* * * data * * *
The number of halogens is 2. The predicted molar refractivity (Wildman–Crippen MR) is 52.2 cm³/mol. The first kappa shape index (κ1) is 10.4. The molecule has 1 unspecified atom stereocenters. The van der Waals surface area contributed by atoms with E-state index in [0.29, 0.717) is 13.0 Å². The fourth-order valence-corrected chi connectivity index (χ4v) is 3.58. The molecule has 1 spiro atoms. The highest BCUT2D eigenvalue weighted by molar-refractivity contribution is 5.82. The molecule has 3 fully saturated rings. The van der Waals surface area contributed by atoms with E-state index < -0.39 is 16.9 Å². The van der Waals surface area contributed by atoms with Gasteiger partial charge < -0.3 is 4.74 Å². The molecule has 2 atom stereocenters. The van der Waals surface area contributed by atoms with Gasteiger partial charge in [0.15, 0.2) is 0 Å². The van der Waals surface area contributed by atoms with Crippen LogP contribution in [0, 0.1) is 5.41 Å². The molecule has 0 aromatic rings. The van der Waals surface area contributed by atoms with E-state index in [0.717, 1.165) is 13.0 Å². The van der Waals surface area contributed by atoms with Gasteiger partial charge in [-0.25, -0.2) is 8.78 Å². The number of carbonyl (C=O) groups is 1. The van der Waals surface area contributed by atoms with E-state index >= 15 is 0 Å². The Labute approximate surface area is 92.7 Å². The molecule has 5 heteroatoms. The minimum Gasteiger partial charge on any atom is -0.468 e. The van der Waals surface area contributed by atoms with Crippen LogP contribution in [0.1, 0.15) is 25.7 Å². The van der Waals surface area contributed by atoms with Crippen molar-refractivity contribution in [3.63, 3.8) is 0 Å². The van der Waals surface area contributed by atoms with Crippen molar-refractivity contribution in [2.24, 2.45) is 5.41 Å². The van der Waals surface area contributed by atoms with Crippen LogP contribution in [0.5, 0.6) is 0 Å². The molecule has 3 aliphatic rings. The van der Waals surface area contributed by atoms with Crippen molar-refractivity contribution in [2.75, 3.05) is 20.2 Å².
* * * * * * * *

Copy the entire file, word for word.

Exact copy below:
The number of halogens is 2. The predicted molar refractivity (Wildman–Crippen MR) is 52.2 cm³/mol. The first kappa shape index (κ1) is 10.4. The molecule has 1 unspecified atom stereocenters. The van der Waals surface area contributed by atoms with E-state index in [0.29, 0.717) is 13.0 Å². The fourth-order valence-corrected chi connectivity index (χ4v) is 3.58. The molecule has 1 spiro atoms. The highest BCUT2D eigenvalue weighted by molar-refractivity contribution is 5.82. The molecule has 3 fully saturated rings. The van der Waals surface area contributed by atoms with E-state index < -0.39 is 16.9 Å². The van der Waals surface area contributed by atoms with Gasteiger partial charge < -0.3 is 4.74 Å². The molecule has 2 atom stereocenters. The van der Waals surface area contributed by atoms with Gasteiger partial charge in [0.15, 0.2) is 0 Å². The van der Waals surface area contributed by atoms with Crippen LogP contribution in [0, 0.1) is 5.41 Å². The molecule has 0 aromatic rings. The van der Waals surface area contributed by atoms with E-state index in [0.717, 1.165) is 13.0 Å². The van der Waals surface area contributed by atoms with Gasteiger partial charge in [-0.25, -0.2) is 8.78 Å². The number of carbonyl (C=O) groups is 1. The van der Waals surface area contributed by atoms with E-state index >= 15 is 0 Å². The Labute approximate surface area is 92.7 Å². The molecule has 5 heteroatoms. The minimum Gasteiger partial charge on any atom is -0.468 e. The van der Waals surface area contributed by atoms with Crippen LogP contribution in [0.1, 0.15) is 25.7 Å². The van der Waals surface area contributed by atoms with Crippen molar-refractivity contribution in [3.63, 3.8) is 0 Å². The van der Waals surface area contributed by atoms with Crippen molar-refractivity contribution in [2.24, 2.45) is 5.41 Å². The van der Waals surface area contributed by atoms with Crippen LogP contribution in [0.5, 0.6) is 0 Å². The molecule has 3 aliphatic rings. The van der Waals surface area contributed by atoms with Crippen molar-refractivity contribution in [2.75, 3.05) is 20.2 Å².